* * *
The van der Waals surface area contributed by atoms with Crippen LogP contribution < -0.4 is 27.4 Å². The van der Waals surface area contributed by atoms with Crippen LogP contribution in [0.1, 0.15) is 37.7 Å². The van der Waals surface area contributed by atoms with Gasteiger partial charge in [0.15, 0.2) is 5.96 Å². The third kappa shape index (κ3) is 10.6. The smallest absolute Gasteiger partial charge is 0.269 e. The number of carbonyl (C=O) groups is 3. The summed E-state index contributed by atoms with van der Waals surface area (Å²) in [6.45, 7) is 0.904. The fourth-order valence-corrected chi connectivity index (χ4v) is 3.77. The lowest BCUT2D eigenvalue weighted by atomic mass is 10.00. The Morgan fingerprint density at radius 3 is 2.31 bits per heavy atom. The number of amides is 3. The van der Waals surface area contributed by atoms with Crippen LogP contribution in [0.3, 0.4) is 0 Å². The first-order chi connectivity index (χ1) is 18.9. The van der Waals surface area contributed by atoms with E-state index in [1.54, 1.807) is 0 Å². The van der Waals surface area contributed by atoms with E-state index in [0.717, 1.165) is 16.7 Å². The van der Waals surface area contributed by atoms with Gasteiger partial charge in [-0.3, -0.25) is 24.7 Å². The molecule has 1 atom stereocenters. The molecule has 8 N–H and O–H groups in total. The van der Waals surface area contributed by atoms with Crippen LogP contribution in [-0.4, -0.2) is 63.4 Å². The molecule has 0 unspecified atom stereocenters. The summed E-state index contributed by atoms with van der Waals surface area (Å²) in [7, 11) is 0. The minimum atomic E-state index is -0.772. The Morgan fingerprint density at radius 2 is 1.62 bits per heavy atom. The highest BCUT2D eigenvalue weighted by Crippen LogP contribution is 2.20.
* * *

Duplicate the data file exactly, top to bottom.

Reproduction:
The van der Waals surface area contributed by atoms with Crippen LogP contribution < -0.4 is 27.4 Å². The van der Waals surface area contributed by atoms with Crippen LogP contribution in [0.1, 0.15) is 37.7 Å². The van der Waals surface area contributed by atoms with Gasteiger partial charge in [0.15, 0.2) is 5.96 Å². The third kappa shape index (κ3) is 10.6. The smallest absolute Gasteiger partial charge is 0.269 e. The number of carbonyl (C=O) groups is 3. The summed E-state index contributed by atoms with van der Waals surface area (Å²) in [6.45, 7) is 0.904. The fourth-order valence-corrected chi connectivity index (χ4v) is 3.77. The lowest BCUT2D eigenvalue weighted by atomic mass is 10.00. The Morgan fingerprint density at radius 3 is 2.31 bits per heavy atom. The number of amides is 3. The van der Waals surface area contributed by atoms with Crippen LogP contribution in [0.3, 0.4) is 0 Å². The first-order chi connectivity index (χ1) is 18.9. The van der Waals surface area contributed by atoms with E-state index in [1.54, 1.807) is 0 Å². The van der Waals surface area contributed by atoms with E-state index in [0.717, 1.165) is 16.7 Å². The van der Waals surface area contributed by atoms with Gasteiger partial charge in [-0.3, -0.25) is 24.7 Å². The molecule has 1 atom stereocenters. The molecule has 8 N–H and O–H groups in total. The van der Waals surface area contributed by atoms with Crippen LogP contribution in [-0.4, -0.2) is 63.4 Å². The molecule has 0 unspecified atom stereocenters. The summed E-state index contributed by atoms with van der Waals surface area (Å²) in [7, 11) is 0. The minimum atomic E-state index is -0.772. The Morgan fingerprint density at radius 2 is 1.62 bits per heavy atom. The highest BCUT2D eigenvalue weighted by Crippen LogP contribution is 2.20.